On The Count Of Three Shares A Strange Connection With A Morgan Freeman Movie

The trailer for "On the Count of Three" contains subject matter related to mental health and suicide. If you or a loved one is in crisis, please reach out to National Suicide Prevention Lifeline at 1-800-273-TALK or the Crisis Text Line (Text TALK to 741741) to talk to someone who can help.

Given twenty-four hours to live, most folks' to-do lists would vary individually. On the posse cut from Mase's "Harlem World" album, Jadakiss raps that his final meal would include fried chicken and a cold Nantucket, while Black Rob would spend his last moments with his children. Gregg Champion's underseen 1990 action-comedy "Short Time" sees a cop, believing himself to be terminally ill, going balls-to-the-wall in dangerous line-of-duty situations so that his family gets a big insurance payout. The wild, often understandable choices people make when staring down death often make for such good storytelling that an entire second-chance subgenre of action films is dedicated to the concept. Humor often gives way to tender moments as people learn to carpe that diem before it's too late to right the wrongs in their lives.

The concept has been one that intrigued Jarrod Carmichael for years. The American multi-hyphenate has showcased his ability to straddle absurdity and discomfort in his numerous HBO stand-up comedy specials; the latest, "Rothaniel," dropped this year and Carmichael hosted SNL in April to mark the occasion. His newest offering walks a similar path as his comedic work — dark, funny, and intensely vulnerable. "On the Count of Three," directed by and starring Carmichael opposite "Piercing" star Christopher Abbot, centers around two depressed friends who make a suicide pact and embark on a journey to make the most of their final day alive. Speaking with Variety, the North Carolina native reveals the roots of the story as a variant on not just the 24 hours to live conceit, but a more gritty, authentic approach to the 2007 Rob Reiner-helmed buddy-comedy "The Bucket List."

...the truer, more abrasive version of what you'd actually do with your last day.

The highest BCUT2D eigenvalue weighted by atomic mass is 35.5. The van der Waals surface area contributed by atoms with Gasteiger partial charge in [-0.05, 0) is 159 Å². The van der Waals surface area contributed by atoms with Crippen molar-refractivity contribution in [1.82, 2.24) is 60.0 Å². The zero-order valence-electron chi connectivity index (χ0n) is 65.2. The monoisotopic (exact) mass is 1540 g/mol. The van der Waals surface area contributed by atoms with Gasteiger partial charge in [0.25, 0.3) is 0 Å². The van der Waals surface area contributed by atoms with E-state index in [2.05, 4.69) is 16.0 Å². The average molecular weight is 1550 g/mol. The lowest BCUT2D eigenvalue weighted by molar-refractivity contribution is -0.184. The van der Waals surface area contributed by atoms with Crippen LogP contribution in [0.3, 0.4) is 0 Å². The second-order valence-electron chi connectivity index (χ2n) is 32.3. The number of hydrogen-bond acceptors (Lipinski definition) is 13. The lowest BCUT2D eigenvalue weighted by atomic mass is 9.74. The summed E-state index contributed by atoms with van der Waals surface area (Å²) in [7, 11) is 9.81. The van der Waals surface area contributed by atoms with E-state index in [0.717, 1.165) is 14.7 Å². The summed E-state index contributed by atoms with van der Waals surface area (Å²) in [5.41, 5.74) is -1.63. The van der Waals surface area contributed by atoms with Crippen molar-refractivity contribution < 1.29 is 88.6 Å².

Jerrod Carmichael has no fear when it comes to confronting uncomfortable issues. His NBC series "The Carmichael Show" — on which he acted as co-showrunner, co-writer, producer, and star — laid bare an array of issues facing Black Americans including LGBTQ subjects, the 2nd Amendment, and the Black Lives Matter movement, all wrapped up in his signature boundary-pushing but ultimately hopeful storytelling style. The series ended in 2017, but according to the buzz around its 2021 Sundance debut, "On the Count of Three" continues to walk this tightrope in its chronicle of friends stumbling into the sunset, to high praise.

Asked how he came upon Ari Katcher and Ryan Welch's script, Carmichael tells Variety just how far their collective working relationship goes back, and how much messier The Bucket List would be if led by more realistic, average Joes:

"Ari Katcher and I have such a close working relationship that there are ideas and things we've been kicking around for years. This one is from — I'd have to go check my email to see what year it was, but it was an idea he talked about: What would these two guys do on their last day alive? And I remember talking about that movie with Jack Nicholson and Morgan Freeman, 'The Bucket List,' riffing on that premise, but thinking of the truer, more abrasive version of what you'd actually do with your last day.

"I met Ryan Welch through Ari. They grew up together in Alaska. Ryan's someone I used to bring with me to stand-up gigs, to tell me what he thought, because I love and trust his mind. He helped me and Ari out when we were writing the 'Django' script for Tarantino. So, yeah, when we were finished with 'The Carmichael Show,' we finally had time to focus on a film. Ari and Ryan wrote this funny and thoughtful script, and we said, 'Let's take this out.'"

"On the Count of Three" releases in theaters on May 13, 2022.